A Little Research Doesn't Hurt

In the regular course of talking to people …  and trying to solve their problems, problems that are closer to my expertise than theirs … often means that I play around with some of the equipment that we occasionally sell but that aren’t part of our normal product lines. When I do this, the information that I derive often just sits on a shelf somewhere (apart from the copy in my head) until some of my tidier employees (or wife) clean them up … usually into the round file … so here it is for posterity !

Recently I was consulted on my expertise to potentially sell but first to test in real world conditions, several more or less competing GPS products. The key words here are “more or less”. Although I have used some of the products, I had not used all of them and really I had never used them in any comparative sense.

Well, as I dislike those who advise me and are absolutely wrong in their advice, I thought that I’d put myself in their shoes and do some proper comparisons to drop in their hands as an informed starting point.

The GPS they required had to communicate via Bluetooth (BT) and be able to give real time positions that were consistent in their accuracy and had to be, well, more precise than is practically possible … but really, they were looking for the best tool available. Now of course I have an opinion from collective experience but nothing that could be shown as empirical evidence.

The GPS that we had to compare were:

  1. The SXBlue II, a tried and true BT GPS engine that is popular in the forestry sector.
  2. The Dual XGPS160 which is a popular BT for iPads and pilots.
  3. The Arrow 100 which is a newly minted BT product built by the engineer of the SXBlue.

 

BT GPS Units

Here are the results of a non simultaneous test from my office that has a GPS wavelength repeater on the roof so the geographical (GPS) position does not move. I’ll use the running average as that is what will be available / used in the field.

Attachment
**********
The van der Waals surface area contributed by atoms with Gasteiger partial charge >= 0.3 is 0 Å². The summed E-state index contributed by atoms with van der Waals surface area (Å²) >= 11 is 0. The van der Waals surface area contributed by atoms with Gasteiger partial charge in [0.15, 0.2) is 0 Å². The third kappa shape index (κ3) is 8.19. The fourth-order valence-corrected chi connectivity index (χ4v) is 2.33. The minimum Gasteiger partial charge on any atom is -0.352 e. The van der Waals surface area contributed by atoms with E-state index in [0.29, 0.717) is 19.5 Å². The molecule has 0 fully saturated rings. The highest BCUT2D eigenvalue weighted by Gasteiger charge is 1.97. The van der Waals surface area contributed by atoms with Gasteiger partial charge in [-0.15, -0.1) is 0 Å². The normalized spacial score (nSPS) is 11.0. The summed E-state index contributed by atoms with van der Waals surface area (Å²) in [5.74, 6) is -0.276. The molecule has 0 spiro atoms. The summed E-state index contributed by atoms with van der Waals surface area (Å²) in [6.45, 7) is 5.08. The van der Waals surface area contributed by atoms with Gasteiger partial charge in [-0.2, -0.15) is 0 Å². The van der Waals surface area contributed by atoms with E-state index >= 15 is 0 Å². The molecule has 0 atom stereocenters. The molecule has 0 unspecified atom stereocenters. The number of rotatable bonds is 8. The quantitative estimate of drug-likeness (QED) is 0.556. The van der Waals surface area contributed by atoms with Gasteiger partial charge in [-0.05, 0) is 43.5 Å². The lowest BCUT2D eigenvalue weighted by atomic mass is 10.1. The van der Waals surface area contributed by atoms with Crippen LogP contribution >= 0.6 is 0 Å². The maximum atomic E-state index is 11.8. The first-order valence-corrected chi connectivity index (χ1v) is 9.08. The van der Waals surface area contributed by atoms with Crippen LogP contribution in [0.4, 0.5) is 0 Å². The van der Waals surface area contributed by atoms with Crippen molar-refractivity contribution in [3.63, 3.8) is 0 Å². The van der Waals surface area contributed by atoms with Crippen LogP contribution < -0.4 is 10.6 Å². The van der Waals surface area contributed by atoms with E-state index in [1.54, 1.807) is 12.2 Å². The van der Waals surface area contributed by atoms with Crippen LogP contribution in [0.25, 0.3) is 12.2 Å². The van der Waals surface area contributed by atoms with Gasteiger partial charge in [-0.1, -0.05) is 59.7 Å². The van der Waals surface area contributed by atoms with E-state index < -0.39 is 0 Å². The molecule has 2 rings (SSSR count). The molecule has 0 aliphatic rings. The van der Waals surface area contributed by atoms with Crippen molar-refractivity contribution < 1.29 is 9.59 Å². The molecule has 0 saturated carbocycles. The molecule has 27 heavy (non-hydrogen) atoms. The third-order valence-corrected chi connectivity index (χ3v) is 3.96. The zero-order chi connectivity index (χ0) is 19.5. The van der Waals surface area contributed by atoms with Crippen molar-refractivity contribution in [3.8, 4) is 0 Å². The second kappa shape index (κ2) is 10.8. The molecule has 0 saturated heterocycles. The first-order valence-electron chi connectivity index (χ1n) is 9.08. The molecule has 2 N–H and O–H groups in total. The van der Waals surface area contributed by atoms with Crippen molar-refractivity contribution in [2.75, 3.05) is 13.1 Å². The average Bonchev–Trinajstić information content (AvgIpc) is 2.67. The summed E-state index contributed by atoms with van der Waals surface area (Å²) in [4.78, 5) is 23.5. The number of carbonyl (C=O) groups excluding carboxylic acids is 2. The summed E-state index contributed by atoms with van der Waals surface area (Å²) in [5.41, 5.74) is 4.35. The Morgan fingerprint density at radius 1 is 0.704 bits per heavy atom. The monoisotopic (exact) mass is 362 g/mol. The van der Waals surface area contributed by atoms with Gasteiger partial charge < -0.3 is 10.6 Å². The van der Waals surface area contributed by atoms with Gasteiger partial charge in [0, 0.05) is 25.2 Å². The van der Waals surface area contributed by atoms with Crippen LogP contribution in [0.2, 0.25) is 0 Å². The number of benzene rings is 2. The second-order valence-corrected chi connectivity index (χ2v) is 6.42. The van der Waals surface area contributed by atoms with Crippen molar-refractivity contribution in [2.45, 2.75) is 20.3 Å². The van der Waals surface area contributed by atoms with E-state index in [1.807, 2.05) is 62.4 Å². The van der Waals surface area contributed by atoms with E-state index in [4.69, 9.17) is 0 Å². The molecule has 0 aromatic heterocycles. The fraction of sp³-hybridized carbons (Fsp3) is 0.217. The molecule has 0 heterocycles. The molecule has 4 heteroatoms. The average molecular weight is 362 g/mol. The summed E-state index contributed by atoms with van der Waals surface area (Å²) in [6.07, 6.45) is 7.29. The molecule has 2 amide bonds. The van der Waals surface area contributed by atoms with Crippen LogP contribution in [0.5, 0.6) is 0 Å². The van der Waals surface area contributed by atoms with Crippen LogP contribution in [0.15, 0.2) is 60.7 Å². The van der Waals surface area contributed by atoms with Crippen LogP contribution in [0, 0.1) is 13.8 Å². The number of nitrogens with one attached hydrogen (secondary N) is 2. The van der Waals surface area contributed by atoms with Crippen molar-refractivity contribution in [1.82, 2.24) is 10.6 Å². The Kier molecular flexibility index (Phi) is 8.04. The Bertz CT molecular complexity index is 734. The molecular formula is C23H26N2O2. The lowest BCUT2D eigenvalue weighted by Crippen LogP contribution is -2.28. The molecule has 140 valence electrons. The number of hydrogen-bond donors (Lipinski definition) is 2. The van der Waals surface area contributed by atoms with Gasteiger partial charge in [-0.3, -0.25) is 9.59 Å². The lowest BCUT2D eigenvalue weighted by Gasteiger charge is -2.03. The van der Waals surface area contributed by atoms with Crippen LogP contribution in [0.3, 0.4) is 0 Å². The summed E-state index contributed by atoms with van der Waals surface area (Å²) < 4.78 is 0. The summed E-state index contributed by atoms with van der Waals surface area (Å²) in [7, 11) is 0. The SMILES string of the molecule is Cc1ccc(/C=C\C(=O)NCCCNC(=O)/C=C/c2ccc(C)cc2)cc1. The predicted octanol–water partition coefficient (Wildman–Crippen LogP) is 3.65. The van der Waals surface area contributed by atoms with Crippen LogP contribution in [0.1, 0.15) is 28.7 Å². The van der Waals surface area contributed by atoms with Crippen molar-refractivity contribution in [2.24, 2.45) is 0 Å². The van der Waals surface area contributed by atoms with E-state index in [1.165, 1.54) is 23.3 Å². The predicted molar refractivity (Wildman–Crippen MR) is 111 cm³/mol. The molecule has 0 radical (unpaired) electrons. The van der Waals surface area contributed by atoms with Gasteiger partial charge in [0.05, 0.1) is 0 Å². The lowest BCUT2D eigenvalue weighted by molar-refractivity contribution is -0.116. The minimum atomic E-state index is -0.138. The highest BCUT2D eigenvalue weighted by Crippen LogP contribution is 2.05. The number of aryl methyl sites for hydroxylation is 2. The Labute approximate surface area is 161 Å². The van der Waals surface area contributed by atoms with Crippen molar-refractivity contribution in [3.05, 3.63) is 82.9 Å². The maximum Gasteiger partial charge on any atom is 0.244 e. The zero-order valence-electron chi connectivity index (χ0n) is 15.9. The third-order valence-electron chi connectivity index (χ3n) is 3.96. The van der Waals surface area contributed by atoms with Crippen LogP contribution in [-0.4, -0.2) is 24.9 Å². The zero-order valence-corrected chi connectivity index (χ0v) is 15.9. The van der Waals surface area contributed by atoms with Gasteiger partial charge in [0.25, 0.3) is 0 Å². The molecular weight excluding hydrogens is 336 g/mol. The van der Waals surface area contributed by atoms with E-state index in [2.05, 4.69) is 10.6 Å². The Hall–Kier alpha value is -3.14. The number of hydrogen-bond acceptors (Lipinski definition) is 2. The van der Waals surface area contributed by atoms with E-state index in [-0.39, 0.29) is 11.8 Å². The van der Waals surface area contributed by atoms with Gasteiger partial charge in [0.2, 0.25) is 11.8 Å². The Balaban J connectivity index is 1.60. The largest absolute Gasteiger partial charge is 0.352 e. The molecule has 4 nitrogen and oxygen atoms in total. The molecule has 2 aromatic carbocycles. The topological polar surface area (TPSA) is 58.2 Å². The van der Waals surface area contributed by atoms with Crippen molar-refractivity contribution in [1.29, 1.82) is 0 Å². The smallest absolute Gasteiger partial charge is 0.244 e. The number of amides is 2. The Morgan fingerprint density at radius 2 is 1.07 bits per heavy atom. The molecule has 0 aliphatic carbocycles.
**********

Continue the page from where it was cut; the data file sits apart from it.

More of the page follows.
The sample time length were similar at about 1000 seconds. The Dual produced more data (10 Hz vs. 1 Hz) but as you can see, that doesn’t make it better (as some might think) The GPS satellites only produce 1Hz data so anything more than that is simply a product of an algorithm (poor data in = poor data out).

You’ll notice that the averaged position of our antenna is quite similar, but averaging is seldom done in the real world, and certainly not for 1000 seconds. The key number here is the Standard Deviation in meters shown in brackets.

  1. SXBlue II:   N55* 10.6376 (1.253m)  W118* 47.7168 (1.030m)   Elevation: 667.54m (2.566m)
  2. Dual XGPS160: N55* 10.6403 (2.355m)  W118* 47.7142  (3.047m)  Elevation: 655.90m (2.419m)
  3. Arrow 100:   N55* 10.6376 (0.369m)  W118* 47.7170 (0.233m)   Elevation: 667.72m (0.632m)

 

If you look at this data graphically, this is what you see: BTW the visible grid = 1.68m

1)SXBlue                                              2) Dual                                                  3) Arrow

SXBlue GraphDual GraphArrow Graph

 

 

 

 

 

 

 

So it would appear that my recommendation of the Arrow 100 is definitely starting at the head of the pack. I’m confident that the Arrow 100 will be the GPS unit of choice for almost any field application in the future.

Some might say that we should have tested a Trimble GPS … I’ll leave that to others … they tend to boast but underperform and are overpriced (I don’t use them anymore).

If you’d like more information on my methods or the actual data … or how to do this yourself …

send me a line: rc@skybase.ca

 

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